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Anxiety and Depression: Sometimes It’s Not What You Think

I am 36 years old. I am a nurse, a daughter, an auntie, and a partner who has struggled with anxiety, depression, and ADHD for a long, long time and I’m here to speak out. To end the stigma surrounding mental health diagnoses.

Who? You? Nah…

“But you’re so outgoing!” “You don’t look depressed.” “Just stop thinking about it and you’ll feel better.” I’ve heard these and countless other words of advice over the years. Yes, I am outgoing. Yes, I don’t “look” depressed. And yes, I would love to stop these intrusive thoughts, but that’s thing, they are intrusive and creep in anyways!

It Pays to Be Honest

I am an open book when it comes to my struggles; I’ve left concerts I’ve been excited for, hid in bathrooms at family parties, and on more than one occasion had to get out of the grocery store as quickly as I could. When I finally decided, with a little push from my significant other, to finally get the help I needed it was TERRIFYING!! Would they take me seriously?  Are they going to think that I’m attention seeking? Are they actually going to help me? I was so anxious about being anxious that I was spiraling and in tears even before the doctor came in.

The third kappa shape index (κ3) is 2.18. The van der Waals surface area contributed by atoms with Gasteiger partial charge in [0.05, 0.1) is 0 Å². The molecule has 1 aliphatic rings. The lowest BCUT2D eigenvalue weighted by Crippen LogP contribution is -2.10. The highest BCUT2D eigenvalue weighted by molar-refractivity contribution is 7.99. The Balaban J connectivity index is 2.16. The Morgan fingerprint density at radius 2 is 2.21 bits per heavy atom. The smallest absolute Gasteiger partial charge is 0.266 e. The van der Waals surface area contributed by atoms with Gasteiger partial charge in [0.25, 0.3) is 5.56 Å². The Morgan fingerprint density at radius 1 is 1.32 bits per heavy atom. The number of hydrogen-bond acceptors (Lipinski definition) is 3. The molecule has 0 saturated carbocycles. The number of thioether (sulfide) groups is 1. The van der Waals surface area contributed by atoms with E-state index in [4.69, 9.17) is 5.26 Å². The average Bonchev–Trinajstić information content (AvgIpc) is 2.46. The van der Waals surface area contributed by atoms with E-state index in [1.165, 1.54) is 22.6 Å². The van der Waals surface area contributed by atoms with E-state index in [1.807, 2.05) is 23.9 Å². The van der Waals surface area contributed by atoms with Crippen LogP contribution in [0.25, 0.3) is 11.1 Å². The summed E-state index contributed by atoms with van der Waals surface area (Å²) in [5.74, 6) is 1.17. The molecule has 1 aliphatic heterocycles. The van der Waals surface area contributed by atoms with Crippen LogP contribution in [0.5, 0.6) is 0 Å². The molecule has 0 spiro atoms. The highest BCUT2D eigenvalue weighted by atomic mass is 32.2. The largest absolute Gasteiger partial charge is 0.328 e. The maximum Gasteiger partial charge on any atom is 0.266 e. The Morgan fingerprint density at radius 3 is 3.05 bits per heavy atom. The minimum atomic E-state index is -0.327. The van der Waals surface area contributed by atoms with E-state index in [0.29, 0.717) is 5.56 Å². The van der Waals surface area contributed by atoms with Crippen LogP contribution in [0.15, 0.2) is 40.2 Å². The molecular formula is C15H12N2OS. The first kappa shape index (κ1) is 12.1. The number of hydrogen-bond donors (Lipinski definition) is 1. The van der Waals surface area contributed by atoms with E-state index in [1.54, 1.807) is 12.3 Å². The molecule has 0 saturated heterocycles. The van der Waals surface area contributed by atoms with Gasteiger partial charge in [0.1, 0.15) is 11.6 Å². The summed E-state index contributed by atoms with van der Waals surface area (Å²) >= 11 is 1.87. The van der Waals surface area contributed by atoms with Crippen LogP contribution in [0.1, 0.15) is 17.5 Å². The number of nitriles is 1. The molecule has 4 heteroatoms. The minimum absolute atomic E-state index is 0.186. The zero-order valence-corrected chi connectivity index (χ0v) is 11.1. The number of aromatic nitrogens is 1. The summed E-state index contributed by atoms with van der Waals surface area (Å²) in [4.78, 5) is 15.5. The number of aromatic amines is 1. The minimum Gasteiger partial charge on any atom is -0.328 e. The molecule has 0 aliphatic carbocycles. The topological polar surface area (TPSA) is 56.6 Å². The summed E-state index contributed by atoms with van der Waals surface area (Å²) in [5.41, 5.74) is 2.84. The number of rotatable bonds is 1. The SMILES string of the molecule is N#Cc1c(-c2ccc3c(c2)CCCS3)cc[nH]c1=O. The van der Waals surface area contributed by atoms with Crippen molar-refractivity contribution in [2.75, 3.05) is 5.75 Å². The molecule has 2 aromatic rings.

There is Help

Now, I am lucky, my doctor is wonderful and she took everything I said honestly and sincerely. She told me that yes, I suffer from Generalized Anxiety Disorder and Depression and that it was not uncommon.  She set me up with counseling services and medication and it was LIFE CHANGING. GAD and Depression are part of who I am and they always will be, I have bad days (or as I lovingly call them, couch days), but I am kinder to myself about it.

Our mental health is just as important as our physical health and we need to start treating it that way. We need to end the stigma surrounding mental health issues. We need to improve our mental health delivery system. We need to make services more accessible, more affordable, and much more inclusive.

Most importantly, YOU matter. If you are struggling, reach out. If you see someone struggling check in. You never know the difference it can make.


KC Lanigan


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